Seminoles share Bowden’s grief

PASADENA, Calif. — Former Florida State coach Bobby Bowden has been in Southern California, but it is not known if he will attend the Bowl Championship Series title game between the top-ranked Seminoles and No. 2 Auburn.

They meet at 5:30 p.m. today at Rose Bowl Stadium.

Bowden’s 23-year-old grandson, T.J., was killed in a car accident Dec. 26.

“I remember when T.J. was born, we were together at Samford University,” Florida State coach Jimbo Fisher said Sunday. “I go back with that family a long time, and it’s a great tragedy. It’s a terrible tragedy what’s happened to them, and for Coach Bowden to lose two grandchildren like he has in the past years and to lose a son, it’s devastating.”

Bowden, 84, built Florida State’s program from the ashes. The Seminoles were regular championship contenders during his tenure, winning two national championships.

Fisher is in his fourth season since taking over for Bowden.

“I think Bobby Bowden will always be a piece of Florida State,” Fisher said. “He made Florida State a national brand name. That’s the brand that the Florida State became was because of Coach Bowden, and it has allowed us to have the successes we’re having right now.”

■ HIGH SCHOOL HOPES — Auburn’s Gus Malzahn is proof coaches can succeed with college players after spending many years at the high school level.

He coached 14 prep seasons in Arkansas, appearing in seven state-championship games and winning three times.

“There’s some great high school coaches out there that just given the opportunity could be doing the exact same things I’m doing here,” Malzahn said. “I’m just one of the few that were blessed to get an opportunity to coach in college because the thing about football, the ‘X’s’ and ‘O’s’ and dealing with players, they’re exactly the same in high school as they are college.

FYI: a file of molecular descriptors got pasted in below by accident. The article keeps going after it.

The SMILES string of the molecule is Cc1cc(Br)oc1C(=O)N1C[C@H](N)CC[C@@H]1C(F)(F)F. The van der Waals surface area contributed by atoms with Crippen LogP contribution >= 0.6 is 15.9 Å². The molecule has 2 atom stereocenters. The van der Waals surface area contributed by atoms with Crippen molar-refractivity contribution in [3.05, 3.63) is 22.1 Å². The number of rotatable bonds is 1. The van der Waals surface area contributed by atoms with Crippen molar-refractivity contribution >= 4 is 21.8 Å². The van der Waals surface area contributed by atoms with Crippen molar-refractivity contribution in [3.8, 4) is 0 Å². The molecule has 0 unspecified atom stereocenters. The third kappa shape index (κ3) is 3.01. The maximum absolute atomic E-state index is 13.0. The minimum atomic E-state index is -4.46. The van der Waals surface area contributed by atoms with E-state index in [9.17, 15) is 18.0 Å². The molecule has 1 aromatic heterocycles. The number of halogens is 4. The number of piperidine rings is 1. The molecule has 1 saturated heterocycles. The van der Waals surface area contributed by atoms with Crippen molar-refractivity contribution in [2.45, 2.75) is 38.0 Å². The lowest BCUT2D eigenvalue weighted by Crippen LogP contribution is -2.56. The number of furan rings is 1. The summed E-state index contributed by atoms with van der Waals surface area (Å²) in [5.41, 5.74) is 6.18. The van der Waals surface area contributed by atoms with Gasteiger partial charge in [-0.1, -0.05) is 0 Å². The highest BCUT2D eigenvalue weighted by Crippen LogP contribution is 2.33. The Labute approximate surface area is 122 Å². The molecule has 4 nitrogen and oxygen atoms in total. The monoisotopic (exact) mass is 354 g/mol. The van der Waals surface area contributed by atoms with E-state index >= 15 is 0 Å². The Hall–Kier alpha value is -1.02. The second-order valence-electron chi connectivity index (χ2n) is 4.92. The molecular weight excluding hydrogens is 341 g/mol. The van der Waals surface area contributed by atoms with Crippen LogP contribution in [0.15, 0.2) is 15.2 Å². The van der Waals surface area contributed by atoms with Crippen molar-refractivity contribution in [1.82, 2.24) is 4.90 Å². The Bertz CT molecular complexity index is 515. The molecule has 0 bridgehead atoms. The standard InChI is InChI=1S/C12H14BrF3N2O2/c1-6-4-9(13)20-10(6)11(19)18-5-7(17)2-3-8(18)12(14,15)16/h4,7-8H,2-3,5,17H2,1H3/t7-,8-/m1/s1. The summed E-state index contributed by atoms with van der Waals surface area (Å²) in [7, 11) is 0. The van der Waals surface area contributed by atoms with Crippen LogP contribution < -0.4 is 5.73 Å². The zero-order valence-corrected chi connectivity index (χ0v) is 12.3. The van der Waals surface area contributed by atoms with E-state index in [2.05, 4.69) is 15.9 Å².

“The biggest difference is dealing with the recruiting part, the media part and the boosters. But some of these big high schools also have some of that.”

Showing he hasn’t forgotten his background, Malzahn gave his first athletic director, Charlie Patrick, tickets to tonight’s game. Patrick hired Malzahn in 1991 at an Arkansas high school.

“I learned a lot from him,” Malzahn said. “When you get to this point, you always think back to the people that helped you get here. ... I’m a real blessed guy, and I’m not up here on my own.”

■ COACH SPEAK — Both coaches have been in the position before, but as assistants. Fisher was offensive coordinator on the 2003 Louisiana State team that won the BCS championship. Malzahn served in the same capacity in 2010 for Auburn’s title team.

Now both are in this position as head coaches for the first time.

“I’ll rely on my experiences in the past and the folks that I’ve been around and the things that I believe,” Fisher said. “We have a core belief system of how I want things done, and it’s worked all year, worked in the past three years, and we’ll do the same things. To me, whether it’s the national-championship game or the opening game of the year, it’s still a football game.”

Malzahn has a similar approach.

“I’m trying my best to enjoy the moment, but the bottom line is we’ve got a job to do,” Malzahn said. “As a coach, your responsibility is to have your team prepared as possible and to stay in that routine, and in this setting this week, obviously that’s a challenge. But our team and our coaches have done that all year, and I feel so far up to this point as a group we’ve done that.”

Contact reporter Mark Anderson at or 702-387-2914. Follow him on Twitter: @markanderson65.